Who do the lucky become when their luck sours?
One frigid winter night, the happily prosperous Mia and Michael Slate discover that a close friend and business partner has cheated them out of their life savings. On the same night, their son, Finn, passes out in the snow at a party — a mistake with shattering consequences.
Everyone finds their own ways of coping with the ensuing losses. For Finn, it’s Jess, a former babysitter who sneaks into his bed at night, even as she refuses to leave her boyfriend. Mia and Michael find themselves forgoing tenderness for rougher sex and seeking solace outside their marriage: Mia in a flirtation with a former colleague, whose empty condo becomes a blank canvas for a new life, and Michael at an abandoned baseball diamond, with a rusty pitching machine and a street kid eager to catch balls in Finn’s old glove. As they creep closer to the edge — of betrayal, infidelity, and revenge — the story moves into more savage terrain.
With honesty, compassion, and a tough emotional precision, award-winning author Joanne Proulx explores the itch of the flesh, sexual aggression, the reach of love and anger, and the question of who ultimately suffers when the privileged stumble.
Joanne Proulx’s first novel Anthem of a Reluctant Prophet won Canada’s Sunburst Award for Fantastic Fiction and was named a best debut by The Globe and Mail and Kirkus Reviews. A feature film adaptation of the novel will be released in 2018. A graduate of the Bennington Writing Seminars, Joanne lives, writes and teaches in Ottawa, Canada.
"When I finished this novel, I wanted to tell everyone I knew to read it. It is one of the best, most important books I've read in a very long time." – Marissa Stapley, The Globe and Mail
"An emotional thrill-ride that manages to capture the tenderness and rage unique to adolescence and middle-age, the heartbreak of first love, and the fragility of even the most stable-seeming marriage." – Zoe Whittall, bestselling author of The Best Kind of People
“With We All Love the Beautiful Girls, Proulx … moves firmly into John Cheever territory, exploring with a keen eye and incisive prose the suburbs of quiet desperation, peeling back facades to reveal the desperation and violence that lurk just below the surface. When that violence comes to a head, the results are as devastating as they are unexpected.…. Proulx excels with precisely that sort of subtlety and gradual revelation. As one reads We All Love the Beautiful Girls, impressions of the characters will shift and change, a verisimilitude that is the result of careful attention and unflinching honesty.” – Toronto Star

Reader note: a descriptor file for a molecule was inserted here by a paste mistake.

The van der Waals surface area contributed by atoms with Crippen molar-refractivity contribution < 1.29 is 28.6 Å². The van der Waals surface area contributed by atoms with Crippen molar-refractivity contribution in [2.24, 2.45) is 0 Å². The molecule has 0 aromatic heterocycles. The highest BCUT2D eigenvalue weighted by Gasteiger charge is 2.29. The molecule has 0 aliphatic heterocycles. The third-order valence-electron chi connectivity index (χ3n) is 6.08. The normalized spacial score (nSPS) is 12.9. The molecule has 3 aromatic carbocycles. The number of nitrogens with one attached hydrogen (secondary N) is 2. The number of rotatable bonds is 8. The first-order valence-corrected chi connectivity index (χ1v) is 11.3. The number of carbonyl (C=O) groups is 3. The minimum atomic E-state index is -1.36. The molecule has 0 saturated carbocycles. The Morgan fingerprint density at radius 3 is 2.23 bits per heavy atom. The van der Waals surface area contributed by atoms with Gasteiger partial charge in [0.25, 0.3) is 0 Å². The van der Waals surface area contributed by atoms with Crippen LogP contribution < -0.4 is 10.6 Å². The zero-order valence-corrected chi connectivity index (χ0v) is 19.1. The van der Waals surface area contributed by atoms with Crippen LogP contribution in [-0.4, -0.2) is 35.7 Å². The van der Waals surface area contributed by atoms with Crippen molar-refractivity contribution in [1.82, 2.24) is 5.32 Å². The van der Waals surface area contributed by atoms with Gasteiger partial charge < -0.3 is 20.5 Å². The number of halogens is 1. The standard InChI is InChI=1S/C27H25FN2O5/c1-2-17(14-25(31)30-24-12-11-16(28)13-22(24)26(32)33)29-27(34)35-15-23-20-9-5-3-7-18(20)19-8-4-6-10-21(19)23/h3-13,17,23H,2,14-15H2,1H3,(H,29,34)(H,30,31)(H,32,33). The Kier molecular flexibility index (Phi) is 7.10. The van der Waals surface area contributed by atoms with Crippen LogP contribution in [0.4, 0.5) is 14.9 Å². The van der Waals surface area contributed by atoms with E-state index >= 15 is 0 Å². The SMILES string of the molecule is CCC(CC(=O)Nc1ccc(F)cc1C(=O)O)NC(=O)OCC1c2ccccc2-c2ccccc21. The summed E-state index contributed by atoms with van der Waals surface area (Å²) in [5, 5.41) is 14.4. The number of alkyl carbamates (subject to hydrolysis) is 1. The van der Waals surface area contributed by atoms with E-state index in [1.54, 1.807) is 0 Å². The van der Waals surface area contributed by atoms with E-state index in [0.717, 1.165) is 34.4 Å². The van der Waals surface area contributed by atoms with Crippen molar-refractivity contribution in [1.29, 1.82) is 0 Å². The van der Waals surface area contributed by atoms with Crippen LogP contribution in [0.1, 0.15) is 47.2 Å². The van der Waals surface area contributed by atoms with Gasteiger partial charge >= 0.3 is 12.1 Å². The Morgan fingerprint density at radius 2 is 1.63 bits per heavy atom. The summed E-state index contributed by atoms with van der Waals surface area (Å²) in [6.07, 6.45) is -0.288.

"We All Love the Beautiful Girls has the ability to leave a reader breathless. The plot twists are daring. The characters and their dialogue capture the ways in which adversity can alter people. Lovers’ wounds are plastered across every page and the veneer of civility becomes shockingly thin. And yet, in the end, love, decency, and forgiveness triumph. Think of the 1986 David Lynch film, Blue Velvet, in which brutality lurks just beneath the surface of everyday life, then erupts ferociously before disappearing back into the depths.” – Quill & Quire
“‘Be good,' one character tells another early in We All Love the Beautiful Girls. No one in this devastating novel heeds this advice. Proulx has written a story that’s as gorgeous as the winter stars overhead. You will all love this beautiful book.” — Neil Smith, author of Boo
"We All Love the Beautiful Girls is a gripping tale of love gone awry, In a lively plot filled with twists and turns, Joanne Proulx's characters flail about and pay a high price for their impulsiveness and rage. This is a book to keep readers glued to the page, and enthralled by the author's skill and wisdom." – Lynne Sharon Schwartz, author of Two-Part Inventions
"Joanne Proulx is a rare talent." – Lauren B. Davis
"Proulx is, in other words, a talented inhabitor of people unlike herself...every new writer that surfaces so blessed should be cherished." – Toronto Star
"It is impossible not to marvel at Proulx's mastery." – National Post
"Proulx lays out what happens when very privileged people cross the line of social acceptability. . . . The book is also about anger and its consequences, both sexual and physical.” – Peter Robb, ARTSFILE
“She preys on simmering class anxieties to craft a dark thriller about the pretense, deception and destruction that ensues when rich people lose their safety net.” – Toronto Life